Ad hoc and post hoc analysis of contractors' safety risks during procurement in Nigeria

Olatunji, Oluwole, Windapo, Abimbola and Umeokafor, Nnedinma (2020) Ad hoc and post hoc analysis of contractors' safety risks during procurement in Nigeria. In: Manu, Patrick , Emuze, Fidelis , Saurin, Tarcisio Abreu and Hadikusumo, Bonaventura H. W., (eds.) Construction health and safety in developing countries. Abingdon, U.K. : Routledge. pp. 128-139. (Spon Research) ISSN (print) 1940-7653 ISBN 9781138317079

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Abstract

Poor safety culture is a systemic issue for construction workers in Nigeria. Evidence suggests workers’ rights to safe work and dignity are abused frequently. Although extant Nigerian laws compel contractors to maximise work safety, media reports are rife with incidents of collapse of structures, site accidents and hazards. Fatalities, and consequential losses from these, are significant. In context, the Nigerian procurement law requires contractors to be pre-qualified before receiving contract awards. Through a systematic literature review (SLR), this study examines pre-award assessment processes and standards relating to contractors’ compliance with workers’ health and safety. In addition, pre-award assessment objectives are compared with normative objectives of health and safety standards during construction. A significant gap is found between the two: pre-award assessment is incapable of translating into considerable safety outcomes for workers and projects. As a result, a new framework for assessing contractors’ safety capability is proposed. The study also argues the significance of the proposed framework to extant pre-qualification frameworks used in Nigeria. Rather than being prescriptive, the framework can measure health and safety capabilities quantitatively. Conclusions are elicited from these on how to reform the Nigerian procurement landscape in terms of health and safety standards, and the cost benefits therefrom.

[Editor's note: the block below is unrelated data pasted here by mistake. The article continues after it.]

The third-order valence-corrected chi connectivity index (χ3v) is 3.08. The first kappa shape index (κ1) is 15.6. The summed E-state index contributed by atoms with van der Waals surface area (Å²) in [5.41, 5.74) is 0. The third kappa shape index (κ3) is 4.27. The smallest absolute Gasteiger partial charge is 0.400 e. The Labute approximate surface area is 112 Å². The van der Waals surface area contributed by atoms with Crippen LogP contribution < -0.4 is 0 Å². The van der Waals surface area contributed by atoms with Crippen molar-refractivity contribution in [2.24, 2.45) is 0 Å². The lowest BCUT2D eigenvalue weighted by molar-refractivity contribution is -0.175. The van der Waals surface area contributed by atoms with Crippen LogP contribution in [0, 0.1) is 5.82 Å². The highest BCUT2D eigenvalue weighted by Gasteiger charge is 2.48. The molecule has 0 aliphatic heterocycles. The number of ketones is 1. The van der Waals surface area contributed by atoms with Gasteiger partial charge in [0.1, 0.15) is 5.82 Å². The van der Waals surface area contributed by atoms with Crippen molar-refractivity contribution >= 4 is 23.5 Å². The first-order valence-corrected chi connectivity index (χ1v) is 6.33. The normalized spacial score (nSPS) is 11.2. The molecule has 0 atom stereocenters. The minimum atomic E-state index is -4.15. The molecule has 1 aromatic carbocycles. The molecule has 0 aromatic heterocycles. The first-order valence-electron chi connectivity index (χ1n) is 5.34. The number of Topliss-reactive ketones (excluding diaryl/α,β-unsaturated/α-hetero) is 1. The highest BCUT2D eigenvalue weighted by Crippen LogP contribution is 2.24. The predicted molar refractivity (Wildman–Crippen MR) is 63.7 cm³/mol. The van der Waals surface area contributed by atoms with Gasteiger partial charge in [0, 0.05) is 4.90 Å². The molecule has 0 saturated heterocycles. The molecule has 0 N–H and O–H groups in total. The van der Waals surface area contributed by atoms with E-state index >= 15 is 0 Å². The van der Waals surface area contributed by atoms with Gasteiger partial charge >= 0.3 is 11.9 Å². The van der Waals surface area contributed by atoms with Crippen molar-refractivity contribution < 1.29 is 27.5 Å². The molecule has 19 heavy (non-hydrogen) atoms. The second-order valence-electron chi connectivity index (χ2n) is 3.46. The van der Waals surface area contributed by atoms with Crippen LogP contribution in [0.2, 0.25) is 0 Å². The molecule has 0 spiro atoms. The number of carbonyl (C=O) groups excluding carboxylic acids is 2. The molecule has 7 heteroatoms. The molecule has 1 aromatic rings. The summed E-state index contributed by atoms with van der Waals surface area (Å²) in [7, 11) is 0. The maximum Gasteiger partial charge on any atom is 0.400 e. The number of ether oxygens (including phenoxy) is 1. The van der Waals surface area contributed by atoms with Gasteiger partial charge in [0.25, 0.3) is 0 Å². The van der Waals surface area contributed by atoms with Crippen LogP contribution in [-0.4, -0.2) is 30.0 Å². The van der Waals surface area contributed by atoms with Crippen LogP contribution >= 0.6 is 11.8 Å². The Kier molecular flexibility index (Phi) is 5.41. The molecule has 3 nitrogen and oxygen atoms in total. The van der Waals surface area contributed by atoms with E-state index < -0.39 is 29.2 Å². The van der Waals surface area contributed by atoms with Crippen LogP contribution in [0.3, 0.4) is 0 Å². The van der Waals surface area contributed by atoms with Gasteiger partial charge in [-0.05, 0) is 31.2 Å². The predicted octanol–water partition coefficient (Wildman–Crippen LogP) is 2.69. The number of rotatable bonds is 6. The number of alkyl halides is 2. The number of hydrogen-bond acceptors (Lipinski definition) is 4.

Item Type: Book Section
Research Area: Architecture and the built environment
Business and management studies
Civil engineering
Faculty, School or Research Centre: Faculty of Science, Engineering and Computing
Faculty of Science, Engineering and Computing > School of Engineering
Depositing User: Nnedinma Umeokafor
Date Deposited: 09 Oct 2019 15:34
Last Modified: 14 Oct 2019 09:56
DOI: https://doi.org/10.1201/9780429455377-9
URI: http://eprints.kingston.ac.uk/id/eprint/43931

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